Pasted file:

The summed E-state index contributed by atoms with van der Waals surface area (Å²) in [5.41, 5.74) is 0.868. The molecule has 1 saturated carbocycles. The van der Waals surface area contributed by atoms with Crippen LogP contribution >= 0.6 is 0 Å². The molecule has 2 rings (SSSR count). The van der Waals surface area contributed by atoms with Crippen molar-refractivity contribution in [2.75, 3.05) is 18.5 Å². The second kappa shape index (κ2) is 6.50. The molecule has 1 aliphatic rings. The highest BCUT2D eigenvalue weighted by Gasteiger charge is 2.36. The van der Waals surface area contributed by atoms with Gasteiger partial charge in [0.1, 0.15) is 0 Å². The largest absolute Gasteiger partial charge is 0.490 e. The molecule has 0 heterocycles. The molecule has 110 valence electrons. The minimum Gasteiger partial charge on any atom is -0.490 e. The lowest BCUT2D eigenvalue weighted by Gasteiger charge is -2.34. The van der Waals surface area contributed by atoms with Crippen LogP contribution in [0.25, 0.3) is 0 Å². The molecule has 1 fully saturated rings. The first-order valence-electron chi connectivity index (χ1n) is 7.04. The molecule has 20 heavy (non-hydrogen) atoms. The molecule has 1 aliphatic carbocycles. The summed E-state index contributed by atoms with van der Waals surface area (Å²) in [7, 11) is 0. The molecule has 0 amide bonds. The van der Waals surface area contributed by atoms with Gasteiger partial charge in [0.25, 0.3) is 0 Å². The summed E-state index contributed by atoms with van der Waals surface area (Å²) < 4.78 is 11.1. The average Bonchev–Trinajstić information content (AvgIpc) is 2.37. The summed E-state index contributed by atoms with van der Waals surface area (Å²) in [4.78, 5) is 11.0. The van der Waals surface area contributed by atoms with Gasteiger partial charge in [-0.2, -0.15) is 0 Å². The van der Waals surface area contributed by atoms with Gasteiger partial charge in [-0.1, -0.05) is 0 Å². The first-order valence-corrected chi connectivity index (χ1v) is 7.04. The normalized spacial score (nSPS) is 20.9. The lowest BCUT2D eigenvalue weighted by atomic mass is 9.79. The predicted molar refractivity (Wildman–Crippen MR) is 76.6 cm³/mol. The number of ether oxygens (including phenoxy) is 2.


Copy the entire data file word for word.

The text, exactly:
The summed E-state index contributed by atoms with van der Waals surface area (Å²) in [5.41, 5.74) is 0.868. The molecule has 1 saturated carbocycles. The van der Waals surface area contributed by atoms with Crippen LogP contribution >= 0.6 is 0 Å². The molecule has 2 rings (SSSR count). The van der Waals surface area contributed by atoms with Crippen molar-refractivity contribution in [2.75, 3.05) is 18.5 Å². The second kappa shape index (κ2) is 6.50. The molecule has 1 aliphatic rings. The highest BCUT2D eigenvalue weighted by Gasteiger charge is 2.36. The van der Waals surface area contributed by atoms with Gasteiger partial charge in [0.1, 0.15) is 0 Å². The largest absolute Gasteiger partial charge is 0.490 e. The molecule has 0 heterocycles. The molecule has 110 valence electrons. The minimum Gasteiger partial charge on any atom is -0.490 e. The lowest BCUT2D eigenvalue weighted by Gasteiger charge is -2.34. The van der Waals surface area contributed by atoms with Crippen LogP contribution in [0.25, 0.3) is 0 Å². The molecule has 1 fully saturated rings. The first-order valence-electron chi connectivity index (χ1n) is 7.04. The molecule has 20 heavy (non-hydrogen) atoms. The molecule has 1 aliphatic carbocycles. The summed E-state index contributed by atoms with van der Waals surface area (Å²) in [7, 11) is 0. The molecule has 0 amide bonds. The van der Waals surface area contributed by atoms with Gasteiger partial charge in [0.25, 0.3) is 0 Å². The summed E-state index contributed by atoms with van der Waals surface area (Å²) < 4.78 is 11.1. The average Bonchev–Trinajstić information content (AvgIpc) is 2.37. The summed E-state index contributed by atoms with van der Waals surface area (Å²) in [4.78, 5) is 11.0. The van der Waals surface area contributed by atoms with Gasteiger partial charge in [-0.2, -0.15) is 0 Å². The van der Waals surface area contributed by atoms with Gasteiger partial charge in [-0.1, -0.05) is 0 Å². The first-order valence-corrected chi connectivity index (χ1v) is 7.04. The normalized spacial score (nSPS) is 20.9. The lowest BCUT2D eigenvalue weighted by atomic mass is 9.79. The predicted molar refractivity (Wildman–Crippen MR) is 76.6 cm³/mol. The number of ether oxygens (including phenoxy) is 2.